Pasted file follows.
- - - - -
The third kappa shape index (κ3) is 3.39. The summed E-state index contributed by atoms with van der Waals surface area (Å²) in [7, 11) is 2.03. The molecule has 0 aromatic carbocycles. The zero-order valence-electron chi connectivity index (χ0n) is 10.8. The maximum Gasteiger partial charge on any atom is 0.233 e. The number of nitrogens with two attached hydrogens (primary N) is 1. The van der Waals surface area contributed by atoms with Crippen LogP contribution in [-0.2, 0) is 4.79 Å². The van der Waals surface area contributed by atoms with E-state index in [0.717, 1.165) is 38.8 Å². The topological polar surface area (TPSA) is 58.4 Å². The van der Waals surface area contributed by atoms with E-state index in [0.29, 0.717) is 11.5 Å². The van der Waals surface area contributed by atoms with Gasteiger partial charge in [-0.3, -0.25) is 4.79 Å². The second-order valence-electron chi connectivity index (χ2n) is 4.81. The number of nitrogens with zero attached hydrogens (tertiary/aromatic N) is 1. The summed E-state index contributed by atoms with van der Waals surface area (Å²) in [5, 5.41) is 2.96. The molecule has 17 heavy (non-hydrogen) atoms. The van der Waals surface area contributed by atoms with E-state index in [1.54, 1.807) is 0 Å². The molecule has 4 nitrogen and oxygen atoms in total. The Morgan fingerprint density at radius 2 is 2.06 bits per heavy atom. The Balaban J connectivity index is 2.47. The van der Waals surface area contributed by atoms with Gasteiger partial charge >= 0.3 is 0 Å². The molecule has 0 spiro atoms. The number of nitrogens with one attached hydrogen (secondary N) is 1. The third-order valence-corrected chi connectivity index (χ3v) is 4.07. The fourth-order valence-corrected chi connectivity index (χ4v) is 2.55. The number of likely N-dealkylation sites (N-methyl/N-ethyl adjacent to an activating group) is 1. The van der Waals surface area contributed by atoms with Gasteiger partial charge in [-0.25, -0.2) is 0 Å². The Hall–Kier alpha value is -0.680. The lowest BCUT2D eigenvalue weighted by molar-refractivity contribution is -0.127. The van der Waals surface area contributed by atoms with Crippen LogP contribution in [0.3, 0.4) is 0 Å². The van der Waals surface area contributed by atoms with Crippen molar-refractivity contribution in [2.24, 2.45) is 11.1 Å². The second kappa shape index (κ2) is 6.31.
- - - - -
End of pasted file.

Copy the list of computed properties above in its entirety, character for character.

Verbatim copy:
The third kappa shape index (κ3) is 3.39. The summed E-state index contributed by atoms with van der Waals surface area (Å²) in [7, 11) is 2.03. The molecule has 0 aromatic carbocycles. The zero-order valence-electron chi connectivity index (χ0n) is 10.8. The maximum Gasteiger partial charge on any atom is 0.233 e. The number of nitrogens with two attached hydrogens (primary N) is 1. The van der Waals surface area contributed by atoms with Crippen LogP contribution in [-0.2, 0) is 4.79 Å². The van der Waals surface area contributed by atoms with E-state index in [0.717, 1.165) is 38.8 Å². The topological polar surface area (TPSA) is 58.4 Å². The van der Waals surface area contributed by atoms with E-state index in [0.29, 0.717) is 11.5 Å². The van der Waals surface area contributed by atoms with Gasteiger partial charge in [-0.3, -0.25) is 4.79 Å². The second-order valence-electron chi connectivity index (χ2n) is 4.81. The number of nitrogens with zero attached hydrogens (tertiary/aromatic N) is 1. The summed E-state index contributed by atoms with van der Waals surface area (Å²) in [5, 5.41) is 2.96. The molecule has 17 heavy (non-hydrogen) atoms. The van der Waals surface area contributed by atoms with E-state index in [1.54, 1.807) is 0 Å². The molecule has 4 nitrogen and oxygen atoms in total. The Morgan fingerprint density at radius 2 is 2.06 bits per heavy atom. The Balaban J connectivity index is 2.47. The van der Waals surface area contributed by atoms with Gasteiger partial charge >= 0.3 is 0 Å². The molecule has 0 spiro atoms. The number of nitrogens with one attached hydrogen (secondary N) is 1. The third-order valence-corrected chi connectivity index (χ3v) is 4.07. The fourth-order valence-corrected chi connectivity index (χ4v) is 2.55. The number of likely N-dealkylation sites (N-methyl/N-ethyl adjacent to an activating group) is 1. The van der Waals surface area contributed by atoms with Gasteiger partial charge in [-0.25, -0.2) is 0 Å². The Hall–Kier alpha value is -0.680. The lowest BCUT2D eigenvalue weighted by molar-refractivity contribution is -0.127. The van der Waals surface area contributed by atoms with Crippen LogP contribution in [0.3, 0.4) is 0 Å². The van der Waals surface area contributed by atoms with Crippen molar-refractivity contribution in [2.24, 2.45) is 11.1 Å². The second kappa shape index (κ2) is 6.31.